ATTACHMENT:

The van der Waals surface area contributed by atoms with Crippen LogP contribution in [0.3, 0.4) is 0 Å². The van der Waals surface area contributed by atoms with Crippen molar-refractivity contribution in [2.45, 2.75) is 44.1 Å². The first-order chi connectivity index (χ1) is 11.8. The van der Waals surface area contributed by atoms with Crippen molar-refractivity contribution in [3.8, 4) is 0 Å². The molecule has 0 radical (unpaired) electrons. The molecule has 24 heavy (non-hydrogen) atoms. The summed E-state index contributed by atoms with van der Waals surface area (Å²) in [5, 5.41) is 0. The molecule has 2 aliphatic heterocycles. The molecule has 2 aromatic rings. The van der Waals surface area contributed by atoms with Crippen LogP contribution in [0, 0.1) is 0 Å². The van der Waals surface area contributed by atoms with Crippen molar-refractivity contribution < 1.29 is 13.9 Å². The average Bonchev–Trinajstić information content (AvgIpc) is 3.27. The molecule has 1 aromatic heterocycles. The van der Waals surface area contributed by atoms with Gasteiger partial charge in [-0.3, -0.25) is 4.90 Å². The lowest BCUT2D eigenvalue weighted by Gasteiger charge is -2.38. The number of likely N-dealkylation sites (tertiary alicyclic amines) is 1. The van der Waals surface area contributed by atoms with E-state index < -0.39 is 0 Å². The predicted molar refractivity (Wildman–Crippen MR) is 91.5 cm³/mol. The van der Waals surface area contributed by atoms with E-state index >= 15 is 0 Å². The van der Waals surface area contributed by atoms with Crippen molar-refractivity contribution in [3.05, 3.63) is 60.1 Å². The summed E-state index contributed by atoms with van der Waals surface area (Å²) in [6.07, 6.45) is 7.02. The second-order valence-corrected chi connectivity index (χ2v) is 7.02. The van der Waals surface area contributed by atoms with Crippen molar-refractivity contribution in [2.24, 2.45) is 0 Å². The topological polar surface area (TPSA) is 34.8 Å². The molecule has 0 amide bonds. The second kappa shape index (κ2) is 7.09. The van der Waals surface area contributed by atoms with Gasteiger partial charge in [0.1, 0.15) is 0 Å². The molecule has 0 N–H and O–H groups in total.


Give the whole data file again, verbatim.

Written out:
The van der Waals surface area contributed by atoms with Crippen LogP contribution in [0.3, 0.4) is 0 Å². The van der Waals surface area contributed by atoms with Crippen molar-refractivity contribution in [2.45, 2.75) is 44.1 Å². The first-order chi connectivity index (χ1) is 11.8. The van der Waals surface area contributed by atoms with Crippen molar-refractivity contribution in [3.8, 4) is 0 Å². The molecule has 0 radical (unpaired) electrons. The molecule has 24 heavy (non-hydrogen) atoms. The summed E-state index contributed by atoms with van der Waals surface area (Å²) in [5, 5.41) is 0. The molecule has 2 aliphatic heterocycles. The molecule has 2 aromatic rings. The van der Waals surface area contributed by atoms with Crippen LogP contribution in [0, 0.1) is 0 Å². The van der Waals surface area contributed by atoms with Crippen molar-refractivity contribution < 1.29 is 13.9 Å². The average Bonchev–Trinajstić information content (AvgIpc) is 3.27. The molecule has 1 aromatic heterocycles. The van der Waals surface area contributed by atoms with Gasteiger partial charge in [-0.3, -0.25) is 4.90 Å². The lowest BCUT2D eigenvalue weighted by Gasteiger charge is -2.38. The number of likely N-dealkylation sites (tertiary alicyclic amines) is 1. The van der Waals surface area contributed by atoms with E-state index < -0.39 is 0 Å². The predicted molar refractivity (Wildman–Crippen MR) is 91.5 cm³/mol. The van der Waals surface area contributed by atoms with E-state index >= 15 is 0 Å². The van der Waals surface area contributed by atoms with Crippen molar-refractivity contribution in [3.05, 3.63) is 60.1 Å². The summed E-state index contributed by atoms with van der Waals surface area (Å²) in [6.07, 6.45) is 7.02. The second-order valence-corrected chi connectivity index (χ2v) is 7.02. The van der Waals surface area contributed by atoms with Crippen molar-refractivity contribution in [2.24, 2.45) is 0 Å². The topological polar surface area (TPSA) is 34.8 Å². The molecule has 0 amide bonds. The second kappa shape index (κ2) is 7.09. The van der Waals surface area contributed by atoms with Gasteiger partial charge in [0.1, 0.15) is 0 Å². The molecule has 0 N–H and O–H groups in total.